Even if you owe a debt to a private student loan lender or debt collection agency, you still have rights and protections when it comes to dealing with debt collectors, including lawyers hired to collect debts. Debt collectors can’t harass, threaten, or lie to you when collecting on debts. While some debt collectors follow the law, there are unfortunately a lot of bad debt collectors out there that will say anything to get you to pay. Know your rights! Watch the video below for more information about your rights and protections.
Know Your Rights
The most important thing to remember when talking to a debt collector is not to feel rushed. Debt collectors will often say anything to pressure you into paying. And some people who call you to collect on debt are not even legitimate debt collectors. They may be scammers looking to get you to pay money or give them your personal information so they can steal your funds or identity. Don’t give out your personal information, such as your social security number or date of birth to anyone over the phone. Hang up the phone if you are feeling pressured or are worried that you are talking to a scammer.
Keep Notes and Records
When speaking to debt collectors, write down the names, dates, and times of the people you speak with. Keep a file of all letters or documents a debt collector sends you, and keep copies of anything you send to the debt collector.
Get Proof of the Debt
Your debt could be sold or transferred to multiple debt collection agencies without your knowledge, so it’s a good idea to always verify that the debt is legitimate before you agree to make any payments or give any information to a debt collector. Even if you owe a debt, you may not owe it to the company that is contacting you. Debt collectors have to give you proof that you owe the debt in writing if you request it. See the Consumer Financial Protection Bureau’s (CFPB) website for more help with this and a sample letter to ask the debt collector for proof of your debt.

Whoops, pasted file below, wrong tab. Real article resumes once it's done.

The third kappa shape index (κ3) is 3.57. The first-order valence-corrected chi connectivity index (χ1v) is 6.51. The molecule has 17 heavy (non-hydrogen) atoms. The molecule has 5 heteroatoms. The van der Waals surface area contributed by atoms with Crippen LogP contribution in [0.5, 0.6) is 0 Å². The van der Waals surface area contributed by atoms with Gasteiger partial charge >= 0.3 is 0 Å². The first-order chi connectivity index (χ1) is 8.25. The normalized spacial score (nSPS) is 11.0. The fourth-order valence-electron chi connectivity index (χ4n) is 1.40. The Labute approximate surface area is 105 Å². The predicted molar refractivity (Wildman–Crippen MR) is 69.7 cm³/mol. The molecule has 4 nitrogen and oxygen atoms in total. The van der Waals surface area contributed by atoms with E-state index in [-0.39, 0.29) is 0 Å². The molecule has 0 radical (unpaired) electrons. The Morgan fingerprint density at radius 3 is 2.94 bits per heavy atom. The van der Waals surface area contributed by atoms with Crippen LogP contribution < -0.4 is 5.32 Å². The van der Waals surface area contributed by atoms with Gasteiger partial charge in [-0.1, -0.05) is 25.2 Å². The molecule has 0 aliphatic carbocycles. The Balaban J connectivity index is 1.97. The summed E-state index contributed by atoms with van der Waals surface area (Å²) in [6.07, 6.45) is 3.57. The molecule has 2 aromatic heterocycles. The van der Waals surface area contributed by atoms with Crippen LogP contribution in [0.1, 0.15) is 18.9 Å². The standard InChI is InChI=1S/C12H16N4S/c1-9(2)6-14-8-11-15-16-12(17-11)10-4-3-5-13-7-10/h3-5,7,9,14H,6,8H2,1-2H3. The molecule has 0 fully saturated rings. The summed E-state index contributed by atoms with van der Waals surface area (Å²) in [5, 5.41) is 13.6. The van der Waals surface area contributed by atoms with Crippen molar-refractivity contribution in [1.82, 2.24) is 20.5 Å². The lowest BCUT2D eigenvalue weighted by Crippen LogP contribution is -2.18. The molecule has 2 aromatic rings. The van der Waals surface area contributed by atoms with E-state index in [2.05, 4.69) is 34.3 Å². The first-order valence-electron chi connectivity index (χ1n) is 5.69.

Stop Collection Calls
Debt collectors must also stop contacting you if you send them a letter asking them to stop. These letters don’t necessarily make the debt go away, and the debt collector may still sue you or sell your debt to another collection agency, but it might stop the collection calls you are getting. See the CFPB’s website for more tips and for a sample letter to ask the collector to stop contacting you.
Has the Statute of Limitations Run Out on Your Debt?
Even if you think you owe the debt, the statute of limitations may have run out on the debt. This means that the debt collector may not be able to sue you because too much time has passed. The statute of limitations varies depending on the state you live in and the type of debt you have. Most statutes of limitations fall between three to six years. In some cases, the statute of limitations can be as short as two years, while in others it can be much longer, such as 10 years or more.
Don’t make payments on old debts without first confirming that the statute of limitations hasn’t expired. If you make a payment on a debt, you could actually extend the time the debt collector has to collect, even if the statute of limitations had previously expired.
Don’t ignore any lawsuits even if the statute of limitations has expired. You may have a default judgment entered against you if you don’t file an answer telling the court that the statute of limitations has expired.
Where Can I Find More Help for Dealing with Debt Collectors?
For more information about dealing with debt collectors, see the CFPB’s website.
If you need more help, contact your local legal aid office to see if they can help you stop collection calls or respond to collection lawsuits.
If you believe you have been harassed by a debt collector, talk to a lawyer or file a complaint with the CFPB or your State Attorney General’s Office.